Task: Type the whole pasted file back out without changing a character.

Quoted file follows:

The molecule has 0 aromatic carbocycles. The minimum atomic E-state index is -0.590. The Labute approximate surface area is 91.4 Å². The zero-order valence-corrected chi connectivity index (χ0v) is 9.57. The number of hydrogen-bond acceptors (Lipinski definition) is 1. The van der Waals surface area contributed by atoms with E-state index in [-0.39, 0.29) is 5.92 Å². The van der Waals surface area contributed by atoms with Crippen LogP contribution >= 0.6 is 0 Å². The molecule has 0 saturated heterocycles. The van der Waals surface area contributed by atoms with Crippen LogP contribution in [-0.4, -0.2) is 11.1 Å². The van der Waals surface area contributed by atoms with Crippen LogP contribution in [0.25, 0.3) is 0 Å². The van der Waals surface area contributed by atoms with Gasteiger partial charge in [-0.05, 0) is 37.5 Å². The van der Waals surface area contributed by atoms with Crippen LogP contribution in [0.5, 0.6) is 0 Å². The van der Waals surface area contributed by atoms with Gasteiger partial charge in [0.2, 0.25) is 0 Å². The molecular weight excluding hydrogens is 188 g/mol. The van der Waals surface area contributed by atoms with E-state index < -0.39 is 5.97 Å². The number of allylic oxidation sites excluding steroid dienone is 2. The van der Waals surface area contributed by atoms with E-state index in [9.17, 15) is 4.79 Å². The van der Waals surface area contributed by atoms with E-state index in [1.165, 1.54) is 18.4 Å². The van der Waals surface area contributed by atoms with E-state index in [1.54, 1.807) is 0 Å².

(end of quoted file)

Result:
The molecule has 0 aromatic carbocycles. The minimum atomic E-state index is -0.590. The Labute approximate surface area is 91.4 Å². The zero-order valence-corrected chi connectivity index (χ0v) is 9.57. The number of hydrogen-bond acceptors (Lipinski definition) is 1. The van der Waals surface area contributed by atoms with E-state index in [-0.39, 0.29) is 5.92 Å². The van der Waals surface area contributed by atoms with Crippen LogP contribution >= 0.6 is 0 Å². The molecule has 0 saturated heterocycles. The van der Waals surface area contributed by atoms with Crippen LogP contribution in [-0.4, -0.2) is 11.1 Å². The van der Waals surface area contributed by atoms with Crippen LogP contribution in [0.25, 0.3) is 0 Å². The van der Waals surface area contributed by atoms with Gasteiger partial charge in [-0.05, 0) is 37.5 Å². The van der Waals surface area contributed by atoms with Crippen LogP contribution in [0.5, 0.6) is 0 Å². The van der Waals surface area contributed by atoms with Gasteiger partial charge in [0.2, 0.25) is 0 Å². The molecular weight excluding hydrogens is 188 g/mol. The van der Waals surface area contributed by atoms with E-state index < -0.39 is 5.97 Å². The number of allylic oxidation sites excluding steroid dienone is 2. The van der Waals surface area contributed by atoms with E-state index in [9.17, 15) is 4.79 Å². The van der Waals surface area contributed by atoms with E-state index in [1.165, 1.54) is 18.4 Å². The van der Waals surface area contributed by atoms with E-state index in [1.54, 1.807) is 0 Å².